Hundreds Ask NYPD to Cease Irrational Bike Crackdown in Central Park

Photo: Ken Coughlin

A crowd of 300 people, outraged at a police ticket blitz that threatens to effectively eliminate Central Park as a place of recreation for cyclists, ran into an unyielding blue wall at last night’s meeting of the Central Park Precinct’s community council. The precinct commander, Captain Philip Wishnia, offered no hope that his precinct’s enforcement of red-light laws at each of the loop road’s 47 traffic lights will abate, nor any assurances that his officers will exercise meaningful discretion.

Both Manhattan Borough President Scott Stringer and Upper West Side City Council Member Gale Brewer made brief statements at the meeting, urging exploration of a proposal to change the traffic lights to blinking yellow when cars are not in the park. Brewer, however, grasped the essence of the problem. Noting that she has had a bill before the council since 2006 calling for a trial closing of the park to cars, Brewer said, “Let’s get cars out of the park and change the current policy.”

Central Park precinct commander Philip Wishnia. Photo: NYPD
Central Park Precinct Commander Philip Wishnia. Photo: NYPD

Wishnia initially tried to claim that the precinct’s sudden crackdown is in response to a “dramatic increase in incidents over the years,” an assertion that he failed to substantiate. When speaker after speaker challenged the claim, Wishnia would eventually fall back on the explanation that he is simply being instructed by higher-ups to enforce the law and has no flexibility. He suggested audience members talk to their legislators if they want a change.

Here are some further highlights, if you can call them that (many thanks to audience members Steve Vaccaro and Lisa Sladkus for their notes):

  • Wishnia said that 230 summonses have been issued to cyclists so far this year, compared to 160 speeding summonses issued to drivers all of last year and 62 the prior year. Wishnia maintained the summonses given to cyclists are “not a lot” and that it “doesn’t amount to zero tolerance enforcement.”
  • “We cyclists don’t understand how routine speeding by motorists in the park is condoned and even encouraged in this way, but you can’t allow a cyclist to ride through a red light in a deserted intersection in the park,” said Vaccaro. “How can an officer have the discretion to ignore one, but not the other?”
  • Wishnia responded: “My officers have discretion. Not everyone who went through a light got a summons.” But when a cyclist asked under what circumstances he could go through a red light without getting a ticket, Wishnia replied, “I won’t tell you what your window of opportunity is.”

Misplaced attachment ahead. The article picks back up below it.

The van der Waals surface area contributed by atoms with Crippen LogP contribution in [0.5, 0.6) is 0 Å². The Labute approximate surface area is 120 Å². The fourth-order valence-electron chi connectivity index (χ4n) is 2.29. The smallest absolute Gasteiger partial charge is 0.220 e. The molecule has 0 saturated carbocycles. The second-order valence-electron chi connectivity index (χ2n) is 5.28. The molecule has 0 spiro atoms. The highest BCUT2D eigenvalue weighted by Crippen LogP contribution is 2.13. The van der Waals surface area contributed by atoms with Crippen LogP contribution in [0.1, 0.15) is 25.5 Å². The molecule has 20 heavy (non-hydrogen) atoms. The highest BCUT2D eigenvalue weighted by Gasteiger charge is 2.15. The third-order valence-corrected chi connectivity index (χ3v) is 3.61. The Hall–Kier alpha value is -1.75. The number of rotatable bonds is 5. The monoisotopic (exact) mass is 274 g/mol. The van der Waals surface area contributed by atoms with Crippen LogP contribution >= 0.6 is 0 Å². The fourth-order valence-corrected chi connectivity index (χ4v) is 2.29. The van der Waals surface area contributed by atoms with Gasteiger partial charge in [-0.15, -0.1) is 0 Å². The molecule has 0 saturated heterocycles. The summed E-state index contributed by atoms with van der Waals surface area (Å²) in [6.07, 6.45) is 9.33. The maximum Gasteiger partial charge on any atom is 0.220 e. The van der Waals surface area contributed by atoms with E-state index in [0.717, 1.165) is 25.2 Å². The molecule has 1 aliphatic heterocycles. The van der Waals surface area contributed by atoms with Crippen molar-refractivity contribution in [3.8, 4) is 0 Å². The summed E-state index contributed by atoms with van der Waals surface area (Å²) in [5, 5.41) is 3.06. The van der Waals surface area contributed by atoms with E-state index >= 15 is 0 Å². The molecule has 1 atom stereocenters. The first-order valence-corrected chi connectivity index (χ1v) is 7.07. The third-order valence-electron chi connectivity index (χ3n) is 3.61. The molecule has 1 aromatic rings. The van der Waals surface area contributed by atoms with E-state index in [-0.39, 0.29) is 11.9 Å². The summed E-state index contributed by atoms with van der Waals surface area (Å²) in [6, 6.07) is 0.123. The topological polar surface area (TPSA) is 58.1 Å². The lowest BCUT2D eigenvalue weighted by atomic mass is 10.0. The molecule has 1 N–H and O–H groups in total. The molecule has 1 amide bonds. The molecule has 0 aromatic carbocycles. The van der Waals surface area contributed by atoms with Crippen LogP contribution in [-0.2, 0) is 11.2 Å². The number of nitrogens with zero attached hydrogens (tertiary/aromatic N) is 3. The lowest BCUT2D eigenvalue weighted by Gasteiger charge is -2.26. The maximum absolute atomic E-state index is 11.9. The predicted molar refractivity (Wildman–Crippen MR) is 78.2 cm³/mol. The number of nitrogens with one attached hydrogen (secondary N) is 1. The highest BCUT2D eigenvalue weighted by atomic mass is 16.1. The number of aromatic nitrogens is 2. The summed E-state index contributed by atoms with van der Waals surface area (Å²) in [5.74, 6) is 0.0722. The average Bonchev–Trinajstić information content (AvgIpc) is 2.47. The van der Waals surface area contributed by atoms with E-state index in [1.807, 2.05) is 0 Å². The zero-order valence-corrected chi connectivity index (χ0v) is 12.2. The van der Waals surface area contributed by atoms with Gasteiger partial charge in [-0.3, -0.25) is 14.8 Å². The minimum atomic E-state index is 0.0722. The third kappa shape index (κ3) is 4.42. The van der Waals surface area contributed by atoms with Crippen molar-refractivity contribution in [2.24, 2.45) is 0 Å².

• One audience member presented his calculation that a park visitor has an infinitesimal chance of being struck by a cyclist (35 million park visitors in 2010 vs. 43 incidents involving cyclists and pedestrians, an unknown number of which were not the cyclist’s fault). When Wishnia was pressed by this and other questioners on his evidence for a problem warranting the current crackdown, he declared, “Even one injury is too many.”
  • Stephen Bauman of the Five Borough Bicycle Club made a detailed legal argument that cyclists are not subject to Vehicle and Traffic Laws during non-car hours. “I think you’re making up the law,” Bauman said. “VTL does not apply directly to bicycles, and only to roadways ‘ordinarily used for vehicular travel.'”
  • Wishnia claimed that the crashes involving bikes typically happen when the cars aren’t in the park. “I can guarantee you that if you ban cars in the park, there will be more crashes.”
  • More from Wishnia: “When you’re leaned over your racing handlebars, you’re not looking out for pedestrians.”
  • Wishnia refused to address a question about why officers don’t try to keep joggers out of the bike lane. “Right now we’re talking about cyclists, not runners. There are lots of other things we could talk of.”
  • An 8-year-old girl asked Wishia: “If cyclists are being killed all the time, why are they being punished?”
  • “I believe in this little yellow light idea that would give cyclists the right to use the park,” said Stringer. “I sent a letter to DOT. If we (i.e. cyclists) respect the yellow light, we shouldn’t be hitting cyclists with $270 tickets.”
  • Wishnia estimated the crowd at 300 but claimed that the room could be filled with just as many who favor the current enforcement regime. “Where are they?” the crowd roared back.

Where do we go from here? Your comments appreciated.


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